If you like a touching romance, you’ll probably enjoy this title. This popular, acclaimed book is the story of Will and Louisa. Will was once a high-power, thrill-seeking executive. But now he’s paralyzed after an accident, and Will’s psychological scars from the accident are even deeper than the physical ones. Louisa is hired as his caretaker. Though their personalities at first clash, they soon grow close to each other, with Louisa lifting him out of his depression and Will encouraging her to act on her ambitions. But will that be enough? Moyes crafts a story that is touching, funny, and heartbreaking. Read it now before the movie comes out later this year!
If You Prefer Nonfiction:
James Herriot’s All Creatures Great and Small (1972)
If none of the fiction suggestions grabbed your attention, consider reading a nonfiction title. Quite a few of them in our system also have antonyms in the title. James Herriot’s All Creatures Great and Small is a perennial classic, a heartwarming and frequently hilarious description of Herriot’s work as a veterinarian in rural 1930s England. Join him as he tends to a wide variety of animals and meets their frequently eccentric owners.
John Berendt’s Midnight in the Garden of Good and Evil (1999):
Berendt’s popular true crime tale, Midnight in the Garden of Good and Evil, is another potential candidate. It presents readers with a strange case of murder in 1980s Savannah, Georgia. Unlike many other true crime stories, there’s no doubt about who the killer is. Instead, the intrigue behind this crime is figuring out the motives and determining, as four subsequent juries had to, whether the killing was an act of self-defense or a premeditated murder.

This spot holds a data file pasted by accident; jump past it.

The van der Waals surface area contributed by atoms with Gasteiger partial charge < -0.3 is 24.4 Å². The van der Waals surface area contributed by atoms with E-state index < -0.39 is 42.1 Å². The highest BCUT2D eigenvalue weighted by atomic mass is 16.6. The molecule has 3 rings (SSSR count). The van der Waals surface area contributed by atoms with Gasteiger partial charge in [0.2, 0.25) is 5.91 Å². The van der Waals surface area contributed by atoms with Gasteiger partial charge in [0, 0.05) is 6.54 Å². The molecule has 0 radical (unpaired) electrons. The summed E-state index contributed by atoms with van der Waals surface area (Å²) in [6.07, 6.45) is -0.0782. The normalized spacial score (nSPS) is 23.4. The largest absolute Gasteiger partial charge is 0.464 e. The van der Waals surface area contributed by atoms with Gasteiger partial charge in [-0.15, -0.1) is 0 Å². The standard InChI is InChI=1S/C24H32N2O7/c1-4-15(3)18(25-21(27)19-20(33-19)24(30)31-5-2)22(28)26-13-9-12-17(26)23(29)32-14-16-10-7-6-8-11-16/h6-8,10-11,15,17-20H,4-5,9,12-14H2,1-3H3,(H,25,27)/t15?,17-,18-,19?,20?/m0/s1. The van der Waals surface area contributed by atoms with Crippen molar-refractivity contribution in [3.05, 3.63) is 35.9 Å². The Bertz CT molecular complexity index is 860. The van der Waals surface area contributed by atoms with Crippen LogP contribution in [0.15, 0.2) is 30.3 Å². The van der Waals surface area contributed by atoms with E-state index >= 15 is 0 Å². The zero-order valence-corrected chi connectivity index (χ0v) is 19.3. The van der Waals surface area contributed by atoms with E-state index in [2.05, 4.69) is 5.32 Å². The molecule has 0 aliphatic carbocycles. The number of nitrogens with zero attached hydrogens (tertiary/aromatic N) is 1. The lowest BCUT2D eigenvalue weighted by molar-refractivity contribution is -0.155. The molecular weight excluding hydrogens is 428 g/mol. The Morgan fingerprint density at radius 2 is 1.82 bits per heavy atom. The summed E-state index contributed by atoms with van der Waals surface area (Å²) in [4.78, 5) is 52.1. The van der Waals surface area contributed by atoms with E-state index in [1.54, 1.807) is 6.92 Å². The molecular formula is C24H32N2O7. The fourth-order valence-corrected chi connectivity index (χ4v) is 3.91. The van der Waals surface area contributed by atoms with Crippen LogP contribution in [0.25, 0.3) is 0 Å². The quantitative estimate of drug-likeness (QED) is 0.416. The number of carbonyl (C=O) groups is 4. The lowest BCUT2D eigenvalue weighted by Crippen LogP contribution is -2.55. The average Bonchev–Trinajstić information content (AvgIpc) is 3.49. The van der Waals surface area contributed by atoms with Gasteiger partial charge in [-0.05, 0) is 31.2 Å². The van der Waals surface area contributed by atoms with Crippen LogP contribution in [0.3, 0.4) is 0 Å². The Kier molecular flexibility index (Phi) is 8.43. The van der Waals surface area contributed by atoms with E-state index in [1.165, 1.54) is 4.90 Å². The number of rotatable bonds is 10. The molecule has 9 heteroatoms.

Sheri Fink’s Five Days at Memorial: Life and Death in a Storm-Ravaged Hospital (2014):
A nonfiction work focusing on much more recent events, this book chronicles the events that unfolded in New Orleans’s Memorial Hospital when Hurricane Katrina made landfall in 2005 and flooded the building. Hospital personnel had to determine who to evacuate, and the book examines the ethical and legal consequences of these decisions. Five Days at Memorial garnered a lot of critical acclaim when it was first published and won several prominent prizes, including a National Book Award.
If You Like YA:
Libby Bray’s A Great and Terrible Beauty (2003)
A combination of historical fiction, fantasy, and adventure story, A Great and Terrible Beauty starts with protagonist Gemma Doyle being sent to a Victorian-era English boarding school upon her mother’s death. There, Gemma encounters all of the usual boarding school hazards, including loneliness and mean classmates. She also encounters some not quite so typical problems, like struggling with the mystical visions she has and learning about a magical world located at the school, which is now threatened by a sinister force. If you enjoy this book, you’re in luck because Gemma Doyle’s adventures continue in two sequels.
What other titles can you think of that have antonyms in them? Are you already familiar with any of these books? Interested in reading any of them now? Share with us in the comments!